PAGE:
17 comments posted · 8 followers · following 0

3 years ago @ Mark Watches - Mark Watches 'Leverage... · 0 replies · +1 points

On the fatphobic comment, and that struck me as the writer’s room not quite knowing the difference between socially inept and actively cruel. I don’t think it fit Parker’s character at all. Even if she made an inappropriate observation about someone’s weight that caused offense, it would be done innocently, without the judgement clearly carried in the lines here.

3 years ago @ Mark Watches - Mark Watches 'Babylon ... · 0 replies · +1 points

I enjoy this movie, but I take some of its "reveals" with a huge grain of salt.

It's portrayal of the circumstances of the destruction of the Black Star make it unambiguously ethical (Sheridan was in distress and sent out a distress signal, and the Black Star came to kill them when he blew it up; it wasn't a trap where he used a Minbari distress signal to lure it, or anything like that) while previous descriptions have portrayed it as gray.

Sheridan, Franklin, and G'Kar had a secret adventure together years before we knew them to have met!

Susan's brother served under Sheridan and the two of them have never mentioned it.


HOWEVER - one thing makes all of these questionable reveals work. The framing device. Londo is an unreliable narrator using people he knows to fill in blanks he didn't personally witness!

Sidenote: I seem to recall in the commentary track on this movie they mention that Garibaldi isn't in the movie because he was on Mars at the time and not involved in the war. This of course contradicts canon elsewhere where it was clearly stated Garibaldi was a GroPo in the war and saw some brutal combat with Minbari soldiers.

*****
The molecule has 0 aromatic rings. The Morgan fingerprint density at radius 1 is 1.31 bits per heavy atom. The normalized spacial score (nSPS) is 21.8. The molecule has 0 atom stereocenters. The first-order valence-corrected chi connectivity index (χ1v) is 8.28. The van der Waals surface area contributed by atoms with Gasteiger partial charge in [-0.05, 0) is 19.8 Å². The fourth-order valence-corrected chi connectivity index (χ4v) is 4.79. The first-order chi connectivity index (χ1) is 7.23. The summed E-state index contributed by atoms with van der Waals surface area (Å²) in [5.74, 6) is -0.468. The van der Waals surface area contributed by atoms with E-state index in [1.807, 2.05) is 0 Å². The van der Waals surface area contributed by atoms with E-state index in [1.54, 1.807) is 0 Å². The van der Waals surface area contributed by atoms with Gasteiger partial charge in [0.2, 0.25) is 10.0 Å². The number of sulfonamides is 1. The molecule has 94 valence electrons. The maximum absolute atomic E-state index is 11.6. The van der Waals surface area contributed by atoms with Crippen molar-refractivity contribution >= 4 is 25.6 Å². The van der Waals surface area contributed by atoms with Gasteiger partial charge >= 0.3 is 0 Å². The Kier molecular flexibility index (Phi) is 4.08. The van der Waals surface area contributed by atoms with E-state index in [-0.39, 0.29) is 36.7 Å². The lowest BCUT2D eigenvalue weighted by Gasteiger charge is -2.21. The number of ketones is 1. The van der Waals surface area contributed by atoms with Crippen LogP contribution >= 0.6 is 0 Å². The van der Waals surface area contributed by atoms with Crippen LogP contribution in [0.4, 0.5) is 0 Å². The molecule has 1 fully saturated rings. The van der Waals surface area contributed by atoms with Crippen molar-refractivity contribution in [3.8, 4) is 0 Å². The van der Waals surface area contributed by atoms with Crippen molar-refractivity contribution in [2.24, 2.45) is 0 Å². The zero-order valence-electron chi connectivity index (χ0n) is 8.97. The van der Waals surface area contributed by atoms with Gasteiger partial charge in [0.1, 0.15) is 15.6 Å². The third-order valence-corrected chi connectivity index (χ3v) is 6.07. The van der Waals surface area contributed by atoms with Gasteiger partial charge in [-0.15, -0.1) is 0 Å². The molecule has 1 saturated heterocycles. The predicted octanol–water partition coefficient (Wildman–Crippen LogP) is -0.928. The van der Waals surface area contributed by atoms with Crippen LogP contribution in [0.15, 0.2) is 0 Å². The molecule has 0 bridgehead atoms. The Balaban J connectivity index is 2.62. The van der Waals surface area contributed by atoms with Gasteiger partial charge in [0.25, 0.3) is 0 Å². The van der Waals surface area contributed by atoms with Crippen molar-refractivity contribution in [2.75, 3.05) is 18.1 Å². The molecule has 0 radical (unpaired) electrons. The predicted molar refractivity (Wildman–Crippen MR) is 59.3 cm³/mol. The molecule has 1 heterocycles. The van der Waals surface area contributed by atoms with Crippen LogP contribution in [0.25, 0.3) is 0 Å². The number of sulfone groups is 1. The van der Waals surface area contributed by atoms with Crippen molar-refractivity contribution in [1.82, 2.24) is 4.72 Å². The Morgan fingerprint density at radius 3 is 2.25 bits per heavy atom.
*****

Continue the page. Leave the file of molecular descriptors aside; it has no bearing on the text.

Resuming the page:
3 years ago @ Mark Watches - Mark Watches 'Deep Spa... · 0 replies · +1 points

I largely agree. After all, the Maquis are settlers themselves. They’re not indigenous people being colonized. But the franchise does evoke that idea at times, especially given that the whole premise of Federation colonists who ended up on the wrong side of border with Cardassia was introduced via NATIVE AMERICANS HAVING TO BE RELOCATED INMASS! So obviously the idea that the Maquis are anti-colonialists is an idea that the franchise has invoked on purpose, despite it not actually lining up. One could easily tell a story from the Cardassia POV in which the Maquis are paramilitary settlers fighting to expand their colonization of space toward Cardassia and far far FAAAAAAAR from Earth by comparison.

4 years ago @ Mark Watches - Mark Watches 'Babylon ... · 1 reply · +1 points

I’m not sure why Mark finds Delenn being PERSONALLY RESPONSIBLE FOR THE EARTH-MINBARI WAR, and this guilt having driven everything she’s done since then, such an anti-climatic revelation...

4 years ago @ Mark Watches - Mark Watches 'Babylon ... · 0 replies · +2 points

Can we talk about how the triluminaries have no origin? They were brought from the future by Valen, and the Grey Council kept them as holy relics until Delenn used them and Sinclaire took them into the past. They exist in a loop in which they were never created.

4 years ago @ Mark Watches - Mark Watches 'Babylon ... · 0 replies · +6 points

I don’t believe Naroon truly realigned his nature as religious caste. He is a noble warrior through and through. He had to claim to be religious caste when he died in order for the religious caste and Delenn to be victorious to establish the council. If he had died Warrior Caste, Shakiri (or a succeeding Caste Leader) could have claimed victory.